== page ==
Fidget Spinner Buttons

Guides: Fidget Spinner Buttons

Published: May 19, 2017

Fidget spinner buttons, or caps as they're sometimes referred to as, are the often overlooked third ingredient to a successful fidget spinner recipe. The body gets all of the limelight, the bearings get the hardcore technical crowd's attention, but buttons can certainly break, though probably don't make, a successful spinner design. So what makes a good fidget spinner button? Let's go over some button basics and then we'll delve into some good a bad designs with a few recommendations of where to buy good buttons online.

What are Fidget Spinner Buttons?

Okay, this is pretty basic, but my writing coach is sitting beside me and whispering in my ear not to assume your audience knows as much as you (which seems impossible given that I lost my car keys in the refrigerator for two days recently). Buttons simply serve to cover the fidget spinner bearing and give you an easy way to hold the spinner rather than trying to delicately place your pinchy little finger tips on the inner race of the bearing (then end up with a circle indentation on your fingers for the rest of the day). They are sort of integral to spinner design at this point and any spinner worth it's shit has them. So, now we're all up to speed.

What Different Types of Buttons are There?

Hand spinner buttons have many different variables. Let's look at some of them.

  1. What material are they made of?

    Buttons come in all of the same types of plastics and metal that fidget spinners are made of. Most commonly, you'll find aluminum buttons as the basic choice for metal spinners (because it's the cheapest option), but brass, stainless steel and other types of more exotic metals are available as well. We'll get to that more a little later.

  2. How do they attach to the spinner?

    This is generally a binary variable from my experience, and 9 times out of 10 it's through a simple threaded design where one side screws into the other. The second option is that they are magnetized as was first seen really broadly in the Thraxx line of spinners.

  3. What size bearing do they fit?

    Different bearings have different inner diameters. The outer circumference of the buttons that fits through the bearing should fit snugly with the inner race of the bearing and press firmly against the flat part of the inner race to help prevent wobbly or loose spins. Most buttons available today are made for either 608 bearings or r188 bearings. Make sure you know what size bearing you have when buying buttons!

  4. What are the dimensions and characteristics of the button?

    This is really in reference to the design of the button, and what makes a button a good design, or bad design. The most important part when selecting buttons really. For me, these are some basic things I look for in a good button design.

    1. Are they large enough that I can fit my fat Fred Flintstone thumbs on the buttons without it spilling over the side and contacting the spinner?
    2. Do they clear the body of the spinner by enough distance that my grip doesn't make contact with the body and I can set the spinner on a table and spin it?
    3. Are they deep/concave enough that the spinner won't fly out of my hand and cause everyone in the boring meeting I'm in to stop and look at me making me turn red and start to sweat profusely from the forehead?
    4. Do they provide some sort of tactile grip on the face of the button so that the previous scenario doesn't happen?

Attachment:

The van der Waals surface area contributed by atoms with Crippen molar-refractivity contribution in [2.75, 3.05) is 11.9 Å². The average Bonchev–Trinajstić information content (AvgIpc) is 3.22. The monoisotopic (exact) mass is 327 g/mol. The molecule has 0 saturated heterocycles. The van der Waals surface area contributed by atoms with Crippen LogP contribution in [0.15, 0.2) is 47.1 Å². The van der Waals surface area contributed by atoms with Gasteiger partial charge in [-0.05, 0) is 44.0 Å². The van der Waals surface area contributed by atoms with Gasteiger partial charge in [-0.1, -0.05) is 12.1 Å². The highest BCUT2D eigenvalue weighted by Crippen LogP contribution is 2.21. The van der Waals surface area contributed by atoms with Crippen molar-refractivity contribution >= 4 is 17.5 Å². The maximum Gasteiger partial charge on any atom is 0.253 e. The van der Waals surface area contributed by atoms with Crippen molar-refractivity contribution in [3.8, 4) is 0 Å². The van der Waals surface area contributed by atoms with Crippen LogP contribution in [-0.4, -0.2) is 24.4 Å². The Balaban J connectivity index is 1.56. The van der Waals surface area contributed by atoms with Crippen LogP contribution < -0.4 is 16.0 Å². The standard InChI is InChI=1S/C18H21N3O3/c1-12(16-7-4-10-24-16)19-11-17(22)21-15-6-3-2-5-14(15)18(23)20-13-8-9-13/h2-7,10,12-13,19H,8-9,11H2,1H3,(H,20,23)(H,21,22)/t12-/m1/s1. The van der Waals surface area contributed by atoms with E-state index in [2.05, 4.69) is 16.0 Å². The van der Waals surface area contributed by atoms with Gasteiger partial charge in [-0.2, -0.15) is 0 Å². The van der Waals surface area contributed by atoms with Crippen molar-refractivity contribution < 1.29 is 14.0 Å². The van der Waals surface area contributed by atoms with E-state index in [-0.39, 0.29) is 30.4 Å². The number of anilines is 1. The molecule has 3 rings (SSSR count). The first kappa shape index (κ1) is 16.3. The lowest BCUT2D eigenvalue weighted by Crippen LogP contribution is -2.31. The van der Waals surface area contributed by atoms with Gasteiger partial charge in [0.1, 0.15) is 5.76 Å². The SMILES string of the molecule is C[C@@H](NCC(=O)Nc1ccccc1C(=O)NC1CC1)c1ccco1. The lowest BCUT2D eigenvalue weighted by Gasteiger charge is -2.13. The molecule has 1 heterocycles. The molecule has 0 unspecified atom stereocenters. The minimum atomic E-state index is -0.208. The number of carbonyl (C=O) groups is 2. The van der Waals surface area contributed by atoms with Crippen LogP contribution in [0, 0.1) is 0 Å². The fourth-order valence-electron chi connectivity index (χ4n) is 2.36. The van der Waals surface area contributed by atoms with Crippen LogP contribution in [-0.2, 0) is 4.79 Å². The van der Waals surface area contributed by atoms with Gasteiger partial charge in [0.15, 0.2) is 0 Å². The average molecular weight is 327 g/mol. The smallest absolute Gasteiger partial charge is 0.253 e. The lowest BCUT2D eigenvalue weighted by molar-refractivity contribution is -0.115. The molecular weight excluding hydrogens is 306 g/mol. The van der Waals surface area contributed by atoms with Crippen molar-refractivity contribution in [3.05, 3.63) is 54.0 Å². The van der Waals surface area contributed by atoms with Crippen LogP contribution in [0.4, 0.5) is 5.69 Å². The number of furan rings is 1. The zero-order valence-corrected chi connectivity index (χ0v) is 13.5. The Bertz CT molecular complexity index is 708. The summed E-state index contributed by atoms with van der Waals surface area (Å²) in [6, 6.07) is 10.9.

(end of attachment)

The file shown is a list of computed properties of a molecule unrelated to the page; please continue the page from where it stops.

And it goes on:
Where Can I Buy Fidget Spinner Buttons?

Many places are starting to specialize in custom fidget spinner buttons. What a great time to be alive! I'll list a few of my favorites below with links to their websites and some examples of their work.

High End Fidget Spinner Buttons

Pose Blades

This is probably my favorite button maker. Ben Pose runs Pose Blades (go figure) and he is most known for his Bluetongue Damasteel Buttons which are some of the freshest (does that word still translate to 2017?) goddamn buttons you can find. He makes some pretty striking Mokume Buttons as well as a host of other high-end and mid-priced custom buttons.

Check out Pose Blades

Modus Works

Modus Works specializes in one type of button, but it does that button very well as you can see from the image above. The Bluetongue Damasteel buttons have probably become the #1 cool kid button in the industry at this point. I don't have them. They also offer some slick Zirconium buttons.

Check out Modus Works

Ables Planetary Spinners

I believe Ables started out making planet dioramas for kids who didn't feel like doing their own work for the 5th grade science fair. You might want to fact check that, but I'm pretty sure that's how he got his start. At any rate, now he's making some really cool buttons. His specialty, as you can see from the image above is the etched looked. This is going to provide some nice grip and a very unique look for your fidget spinner.

Check out Ables Planetary Spinners

Budget Fidget Spinner Buttons

Neo Spin

Neo Spin has a very popular "Herc" line of buttons that are available to fit both r188 and 608 bearings as well as a few other models. The Herc buttons are very popular and renowned for their deep concave design allowing for a nice ergonomic grip.

Check out Neo Spin

NTO Designs

NTO Designs offers a variety of buttons in their RevSpin line ranging from aluminum to Mokume. They have both magnetic and threaded buttons and offer a variety of different styles. A little something for everyone I suppose. I'm sort of tired of writing, so I mailed this NTO summary in.

Check out NTO Designs

If you know of any great custom button sellers, feel free to leave a comment below and we'll add them to the list. Maybe.

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